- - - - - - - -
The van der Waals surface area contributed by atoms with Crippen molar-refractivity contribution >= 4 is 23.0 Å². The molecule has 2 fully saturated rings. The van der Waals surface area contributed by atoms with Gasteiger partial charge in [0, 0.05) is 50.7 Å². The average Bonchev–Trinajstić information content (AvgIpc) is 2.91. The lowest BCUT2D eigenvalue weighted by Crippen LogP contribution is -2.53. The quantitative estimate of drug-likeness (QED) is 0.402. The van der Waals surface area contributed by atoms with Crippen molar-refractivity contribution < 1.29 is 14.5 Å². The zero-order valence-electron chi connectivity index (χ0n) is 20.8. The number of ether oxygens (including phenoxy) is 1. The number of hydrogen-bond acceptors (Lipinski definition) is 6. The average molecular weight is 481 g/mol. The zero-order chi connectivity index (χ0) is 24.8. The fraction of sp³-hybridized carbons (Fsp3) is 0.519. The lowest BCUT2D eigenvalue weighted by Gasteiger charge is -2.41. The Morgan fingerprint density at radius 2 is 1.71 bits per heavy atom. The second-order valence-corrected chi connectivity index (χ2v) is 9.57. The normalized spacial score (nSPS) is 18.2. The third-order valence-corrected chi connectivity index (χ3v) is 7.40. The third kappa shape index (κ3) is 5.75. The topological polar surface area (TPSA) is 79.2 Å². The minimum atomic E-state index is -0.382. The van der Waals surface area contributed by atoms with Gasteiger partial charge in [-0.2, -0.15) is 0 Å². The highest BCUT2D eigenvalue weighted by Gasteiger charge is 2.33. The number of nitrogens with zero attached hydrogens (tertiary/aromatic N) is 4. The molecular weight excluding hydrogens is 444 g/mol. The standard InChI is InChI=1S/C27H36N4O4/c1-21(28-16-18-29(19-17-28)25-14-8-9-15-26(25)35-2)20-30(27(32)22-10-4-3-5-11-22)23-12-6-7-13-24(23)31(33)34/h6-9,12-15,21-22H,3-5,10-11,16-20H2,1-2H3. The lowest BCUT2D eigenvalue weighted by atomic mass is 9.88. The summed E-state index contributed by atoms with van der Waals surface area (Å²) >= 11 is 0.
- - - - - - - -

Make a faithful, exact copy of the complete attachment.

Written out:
The van der Waals surface area contributed by atoms with Crippen molar-refractivity contribution >= 4 is 23.0 Å². The molecule has 2 fully saturated rings. The van der Waals surface area contributed by atoms with Gasteiger partial charge in [0, 0.05) is 50.7 Å². The average Bonchev–Trinajstić information content (AvgIpc) is 2.91. The lowest BCUT2D eigenvalue weighted by Crippen LogP contribution is -2.53. The quantitative estimate of drug-likeness (QED) is 0.402. The van der Waals surface area contributed by atoms with Crippen molar-refractivity contribution < 1.29 is 14.5 Å². The zero-order valence-electron chi connectivity index (χ0n) is 20.8. The number of ether oxygens (including phenoxy) is 1. The number of hydrogen-bond acceptors (Lipinski definition) is 6. The average molecular weight is 481 g/mol. The zero-order chi connectivity index (χ0) is 24.8. The fraction of sp³-hybridized carbons (Fsp3) is 0.519. The lowest BCUT2D eigenvalue weighted by Gasteiger charge is -2.41. The Morgan fingerprint density at radius 2 is 1.71 bits per heavy atom. The second-order valence-corrected chi connectivity index (χ2v) is 9.57. The normalized spacial score (nSPS) is 18.2. The third-order valence-corrected chi connectivity index (χ3v) is 7.40. The third kappa shape index (κ3) is 5.75. The topological polar surface area (TPSA) is 79.2 Å². The minimum atomic E-state index is -0.382. The van der Waals surface area contributed by atoms with Gasteiger partial charge in [-0.2, -0.15) is 0 Å². The highest BCUT2D eigenvalue weighted by Gasteiger charge is 2.33. The number of nitrogens with zero attached hydrogens (tertiary/aromatic N) is 4. The molecular weight excluding hydrogens is 444 g/mol. The standard InChI is InChI=1S/C27H36N4O4/c1-21(28-16-18-29(19-17-28)25-14-8-9-15-26(25)35-2)20-30(27(32)22-10-4-3-5-11-22)23-12-6-7-13-24(23)31(33)34/h6-9,12-15,21-22H,3-5,10-11,16-20H2,1-2H3. The lowest BCUT2D eigenvalue weighted by atomic mass is 9.88. The summed E-state index contributed by atoms with van der Waals surface area (Å²) >= 11 is 0.